Breonna Taylor’s family attorney is ‘not giving up’ on murder or manslaughter charges for officers involved

Breonna Taylor’s family says they’re heartbroken and outraged following the Kentucky attorney general’s announcement that no officers are being charged directly in the killing of the 26-year-old aspiring nurse.

“I was reassured Wednesday of why I have no faith in the legal system, in the police, in the law — that are not made to protect us Black and Brown people,” Tamika Palmer, Taylor’s mother, wrote in a letter that was read out loud in a news conference Friday.

Wednesday’s announcement sparked public outrage and reignited protests in Louisville and across the country. Before that, crowds gathered for months in Louisville to call for the arrests of the three officers involved.

But the investigations in Taylor’s case are far from over, and family attorneys say they’re not giving up hopes for justice.

The FBI announced in May it was investigating the circumstances surrounding Taylor’s death and said this week that work continued “beyond the state charges announced.” The agency has previously said it is taking a “fresh look” at all the evidence and interviewing witnesses as well as examining all the evidence.

Family attorney Ben Crump says he hopes the federal investigation “finally gets justice for Bre and her family.”

His statement has been echoed by family attorney Lonita Baker, who also says she hasn’t given up on state charges.

“We do hope there are federal civil rights violation charges brought as well. But again, we’re not giving up on state level manslaughter or murder charges in the case of Breonna Taylor,” Baker said. “We think they’re warranted here, there’s sufficient probable cause.”

Ongoing demonstrations

Protesters across the US have also echoed continued calls for justice following Wednesday’s announcement.

Friday marked the third night of demonstrations in Louisville since the attorney general’s announcement, and Taylor’s family members — including her mother — joined the evening protest.

As Palmer walked with the crowd, Taylor’s aunt and several other women held a banner at the front of the march bearing the words “Justice for Breonna.”

At least 23 people were arrested Friday, according to Louisville Metro Police Department spokesperson Sgt. Lamont Washington. On Thursday, among two dozen people arrested during the demonstrations was Kentucky state Rep. Attica Scott, the state’s only Black female legislator.

Protests continued Friday in cities including Los Angeles, New York City and Atlanta.

“We’re just demanding that police have more accountability,” Qri Montague, co-chair of the People’s Uprising, who helped organize a rally in Atlanta Friday, told CNN affiliate WSB.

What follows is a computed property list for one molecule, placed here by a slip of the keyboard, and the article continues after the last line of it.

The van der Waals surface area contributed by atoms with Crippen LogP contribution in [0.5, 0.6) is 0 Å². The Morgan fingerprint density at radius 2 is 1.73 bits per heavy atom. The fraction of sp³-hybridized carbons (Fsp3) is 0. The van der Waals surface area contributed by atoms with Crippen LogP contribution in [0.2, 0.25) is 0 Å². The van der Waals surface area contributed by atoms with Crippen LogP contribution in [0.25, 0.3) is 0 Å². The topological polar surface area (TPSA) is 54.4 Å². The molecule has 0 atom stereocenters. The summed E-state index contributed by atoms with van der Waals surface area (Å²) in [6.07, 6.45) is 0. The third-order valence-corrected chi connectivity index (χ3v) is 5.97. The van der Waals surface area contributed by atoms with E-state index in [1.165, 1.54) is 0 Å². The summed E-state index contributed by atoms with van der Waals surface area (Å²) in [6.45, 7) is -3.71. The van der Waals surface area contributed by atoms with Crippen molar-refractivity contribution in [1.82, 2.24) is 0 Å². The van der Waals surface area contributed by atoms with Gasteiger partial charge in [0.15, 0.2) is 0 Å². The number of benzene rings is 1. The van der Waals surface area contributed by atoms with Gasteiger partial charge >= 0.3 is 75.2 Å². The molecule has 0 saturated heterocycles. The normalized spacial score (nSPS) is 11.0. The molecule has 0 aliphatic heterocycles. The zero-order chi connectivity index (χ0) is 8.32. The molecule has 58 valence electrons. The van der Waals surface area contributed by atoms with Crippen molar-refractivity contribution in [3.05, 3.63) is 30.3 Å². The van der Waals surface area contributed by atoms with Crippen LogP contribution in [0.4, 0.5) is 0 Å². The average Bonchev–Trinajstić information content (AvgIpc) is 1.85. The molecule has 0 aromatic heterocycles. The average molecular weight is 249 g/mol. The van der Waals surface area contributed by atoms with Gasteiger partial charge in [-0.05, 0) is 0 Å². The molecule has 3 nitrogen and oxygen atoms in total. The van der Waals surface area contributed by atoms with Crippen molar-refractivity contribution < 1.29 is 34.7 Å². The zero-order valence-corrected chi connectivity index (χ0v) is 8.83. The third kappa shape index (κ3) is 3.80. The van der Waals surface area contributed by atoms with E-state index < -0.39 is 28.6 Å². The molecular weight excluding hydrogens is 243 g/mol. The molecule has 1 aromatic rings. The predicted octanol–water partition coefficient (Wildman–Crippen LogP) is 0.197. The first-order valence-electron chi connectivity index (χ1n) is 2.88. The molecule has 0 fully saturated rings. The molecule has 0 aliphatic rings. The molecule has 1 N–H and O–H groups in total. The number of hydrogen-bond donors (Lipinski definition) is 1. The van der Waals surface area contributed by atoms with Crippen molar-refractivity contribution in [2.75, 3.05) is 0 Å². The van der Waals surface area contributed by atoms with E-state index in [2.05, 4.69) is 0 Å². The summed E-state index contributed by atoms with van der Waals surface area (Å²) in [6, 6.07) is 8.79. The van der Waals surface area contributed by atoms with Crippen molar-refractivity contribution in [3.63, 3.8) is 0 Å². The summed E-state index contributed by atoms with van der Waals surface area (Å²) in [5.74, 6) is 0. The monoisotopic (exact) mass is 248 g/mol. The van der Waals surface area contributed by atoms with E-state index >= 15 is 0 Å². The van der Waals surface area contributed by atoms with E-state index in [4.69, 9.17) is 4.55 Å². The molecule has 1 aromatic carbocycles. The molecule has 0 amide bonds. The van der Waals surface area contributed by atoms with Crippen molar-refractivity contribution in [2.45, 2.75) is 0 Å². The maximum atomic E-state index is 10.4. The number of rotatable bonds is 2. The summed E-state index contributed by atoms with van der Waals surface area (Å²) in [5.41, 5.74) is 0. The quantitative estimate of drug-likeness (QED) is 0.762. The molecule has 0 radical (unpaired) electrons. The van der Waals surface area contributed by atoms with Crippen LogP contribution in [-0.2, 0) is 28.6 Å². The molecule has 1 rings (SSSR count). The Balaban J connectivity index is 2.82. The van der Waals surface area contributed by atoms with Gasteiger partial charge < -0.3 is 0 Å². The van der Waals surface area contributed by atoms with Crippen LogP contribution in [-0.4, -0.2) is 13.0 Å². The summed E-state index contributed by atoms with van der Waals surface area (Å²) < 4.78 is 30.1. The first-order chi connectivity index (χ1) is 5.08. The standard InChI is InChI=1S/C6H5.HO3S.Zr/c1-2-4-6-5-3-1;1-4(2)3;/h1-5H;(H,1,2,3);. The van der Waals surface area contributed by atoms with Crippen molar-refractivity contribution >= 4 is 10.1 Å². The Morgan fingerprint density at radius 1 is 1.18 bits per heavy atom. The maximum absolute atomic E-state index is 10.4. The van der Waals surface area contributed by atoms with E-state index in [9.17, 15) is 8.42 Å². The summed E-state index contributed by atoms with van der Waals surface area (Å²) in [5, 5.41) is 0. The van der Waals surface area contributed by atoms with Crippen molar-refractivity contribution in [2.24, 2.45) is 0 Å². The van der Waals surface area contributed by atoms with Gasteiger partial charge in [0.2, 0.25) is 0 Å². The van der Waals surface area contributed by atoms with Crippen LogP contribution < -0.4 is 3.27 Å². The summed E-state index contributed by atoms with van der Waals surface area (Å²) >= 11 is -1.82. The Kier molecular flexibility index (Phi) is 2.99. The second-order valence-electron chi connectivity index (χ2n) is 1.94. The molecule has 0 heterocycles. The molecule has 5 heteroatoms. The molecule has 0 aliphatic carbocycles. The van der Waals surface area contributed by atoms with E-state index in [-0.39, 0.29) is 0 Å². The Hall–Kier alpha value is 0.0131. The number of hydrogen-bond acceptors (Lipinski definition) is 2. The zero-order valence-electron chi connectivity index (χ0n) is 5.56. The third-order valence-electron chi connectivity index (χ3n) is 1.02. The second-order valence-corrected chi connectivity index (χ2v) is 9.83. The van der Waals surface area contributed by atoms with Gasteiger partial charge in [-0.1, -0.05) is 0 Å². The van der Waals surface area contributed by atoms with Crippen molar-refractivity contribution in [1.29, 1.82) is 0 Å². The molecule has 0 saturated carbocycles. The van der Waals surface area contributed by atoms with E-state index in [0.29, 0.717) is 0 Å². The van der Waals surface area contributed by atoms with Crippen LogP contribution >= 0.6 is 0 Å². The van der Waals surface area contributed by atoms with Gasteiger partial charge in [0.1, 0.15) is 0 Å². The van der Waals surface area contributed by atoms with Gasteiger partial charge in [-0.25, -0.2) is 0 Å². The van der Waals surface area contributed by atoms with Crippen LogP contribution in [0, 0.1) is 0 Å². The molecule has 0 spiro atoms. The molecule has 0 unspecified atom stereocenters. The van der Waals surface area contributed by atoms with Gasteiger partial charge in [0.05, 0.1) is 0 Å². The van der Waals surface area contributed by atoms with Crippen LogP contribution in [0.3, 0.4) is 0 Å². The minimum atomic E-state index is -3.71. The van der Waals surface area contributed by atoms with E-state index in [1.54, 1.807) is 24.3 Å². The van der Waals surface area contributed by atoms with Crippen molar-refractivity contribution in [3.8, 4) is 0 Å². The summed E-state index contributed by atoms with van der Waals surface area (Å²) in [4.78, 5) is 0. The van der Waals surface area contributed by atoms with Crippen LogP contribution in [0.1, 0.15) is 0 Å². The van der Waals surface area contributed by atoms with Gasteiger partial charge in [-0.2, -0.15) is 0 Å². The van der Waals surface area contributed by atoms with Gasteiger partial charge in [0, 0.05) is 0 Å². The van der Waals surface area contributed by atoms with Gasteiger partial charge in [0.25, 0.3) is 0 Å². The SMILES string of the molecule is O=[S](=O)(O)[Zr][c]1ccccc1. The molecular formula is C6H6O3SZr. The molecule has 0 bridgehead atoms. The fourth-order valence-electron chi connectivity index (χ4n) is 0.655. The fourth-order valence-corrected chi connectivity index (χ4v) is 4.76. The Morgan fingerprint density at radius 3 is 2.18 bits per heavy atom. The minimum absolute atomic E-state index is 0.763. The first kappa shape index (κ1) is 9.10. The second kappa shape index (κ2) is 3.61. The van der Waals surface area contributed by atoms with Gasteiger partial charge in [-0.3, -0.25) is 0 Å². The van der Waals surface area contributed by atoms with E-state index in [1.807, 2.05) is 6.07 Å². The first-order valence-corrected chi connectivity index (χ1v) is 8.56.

In Oakland, California, multiple people were arrested for assaulting police officers Friday night, the Oakland Police Department said on Twitter.

The department said more than 250 people participated in the protest, adding “the group was immediately violent throwing bottles & cans at officers.” OPD said it responded by deploying “minimal smoke.”

There were no reports of damage to businesses, according to police.

Calls for grand jury transcripts to be released

Crump, the family attorney, has called on the Kentucky attorney general to release the proceeding transcripts of the grand jury, whose proceedings led to no charges directly in Taylor’s death, more than six months after police shot her in her home while executing a search warrant. The grand jury did indict then-Detective Brett Hankison on three first-degree wanton endangerment charges, accusing him of blindly firing shots that went through Taylor’s home and penetrated the walls of a neighbor’s apartment, Kentucky Attorney General Daniel Cameron said.

There is “no conclusive evidence” any of those bullets hit Taylor, Cameron said.

Crump said he and Taylor’s family were confused as to what Cameron presented to the grand jury.

“Did he present any evidence on Breonna Taylor’s behalf, or did he make a unilateral decision to put his thumb on the scales of justice to help try to exonerate and justify (the killing) by these police officers?” Crump said.

On Friday night, Baker also called on the attorney general to be “straight forward,” saying he “dodged” questions during his news conference earlier this week on whether he presented charges in connection to Taylor’s killing.

“Or did his office make the unilateral decision not to charge these officers with anything related to Breonna Taylor?” Baker said.

“Because that’s two different things, and if it did not go before grand jury, that’s a true travesty of justice and we would demand that a special prosecutor be appointed in that case.”

What led to Taylor’s death

In March, Hankison, Sgt. John Mattingly and Detective Myles Cosgrove executed a search warrant on Taylor’s home amid a months-long investigation that focused on her ex-boyfriend — who was not at Taylor’s apartment.

He later told a Kentucky newspaper police used misleading and wrong information to obtain that warrant.

When officers arrived at the apartment, Taylor was sleeping next to her current boyfriend, Kenneth Walker III. He told investigators they both heard a noise and got up and walked to the door, where police forced entry into the home.

Walker said he fired one shot. Mattingly was shot in the leg, the attorney general said Wednesday.

Hankison was accused by his own department of blindly firing 10 bullets into Taylor’s apartment from an outdoor patio. He was fired in June, the Louisville police chief said, and is appealing his termination.

Cameron said the officers were “justified in their use of force” because Taylor’s boyfriend fired first.

Walker was unharmed but Taylor was shot multiple times and died in the shooting.

No drugs were found in the apartment and there is no police body camera footage of the incident.

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